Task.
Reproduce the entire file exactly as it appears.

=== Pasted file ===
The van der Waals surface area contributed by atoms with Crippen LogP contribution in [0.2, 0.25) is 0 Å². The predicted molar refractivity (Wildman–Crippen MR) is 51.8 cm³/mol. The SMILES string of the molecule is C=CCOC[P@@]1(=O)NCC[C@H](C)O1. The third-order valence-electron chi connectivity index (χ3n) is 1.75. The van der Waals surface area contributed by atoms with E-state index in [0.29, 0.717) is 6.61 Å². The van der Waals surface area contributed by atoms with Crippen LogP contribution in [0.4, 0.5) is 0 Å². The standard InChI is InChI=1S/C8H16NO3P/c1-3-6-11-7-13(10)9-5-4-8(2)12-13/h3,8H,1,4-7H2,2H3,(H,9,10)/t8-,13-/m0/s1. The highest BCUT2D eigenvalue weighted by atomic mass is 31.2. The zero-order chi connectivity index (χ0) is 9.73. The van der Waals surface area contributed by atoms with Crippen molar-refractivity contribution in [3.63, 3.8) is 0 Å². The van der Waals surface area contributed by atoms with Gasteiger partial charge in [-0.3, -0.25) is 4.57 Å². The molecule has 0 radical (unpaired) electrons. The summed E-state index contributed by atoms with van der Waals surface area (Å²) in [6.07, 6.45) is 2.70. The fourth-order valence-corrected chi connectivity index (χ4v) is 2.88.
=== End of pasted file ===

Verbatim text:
The van der Waals surface area contributed by atoms with Crippen LogP contribution in [0.2, 0.25) is 0 Å². The predicted molar refractivity (Wildman–Crippen MR) is 51.8 cm³/mol. The SMILES string of the molecule is C=CCOC[P@@]1(=O)NCC[C@H](C)O1. The third-order valence-electron chi connectivity index (χ3n) is 1.75. The van der Waals surface area contributed by atoms with E-state index in [0.29, 0.717) is 6.61 Å². The van der Waals surface area contributed by atoms with Crippen LogP contribution in [0.4, 0.5) is 0 Å². The standard InChI is InChI=1S/C8H16NO3P/c1-3-6-11-7-13(10)9-5-4-8(2)12-13/h3,8H,1,4-7H2,2H3,(H,9,10)/t8-,13-/m0/s1. The highest BCUT2D eigenvalue weighted by atomic mass is 31.2. The zero-order chi connectivity index (χ0) is 9.73. The van der Waals surface area contributed by atoms with Crippen molar-refractivity contribution in [3.63, 3.8) is 0 Å². The van der Waals surface area contributed by atoms with Gasteiger partial charge in [-0.3, -0.25) is 4.57 Å². The molecule has 0 radical (unpaired) electrons. The summed E-state index contributed by atoms with van der Waals surface area (Å²) in [6.07, 6.45) is 2.70. The fourth-order valence-corrected chi connectivity index (χ4v) is 2.88.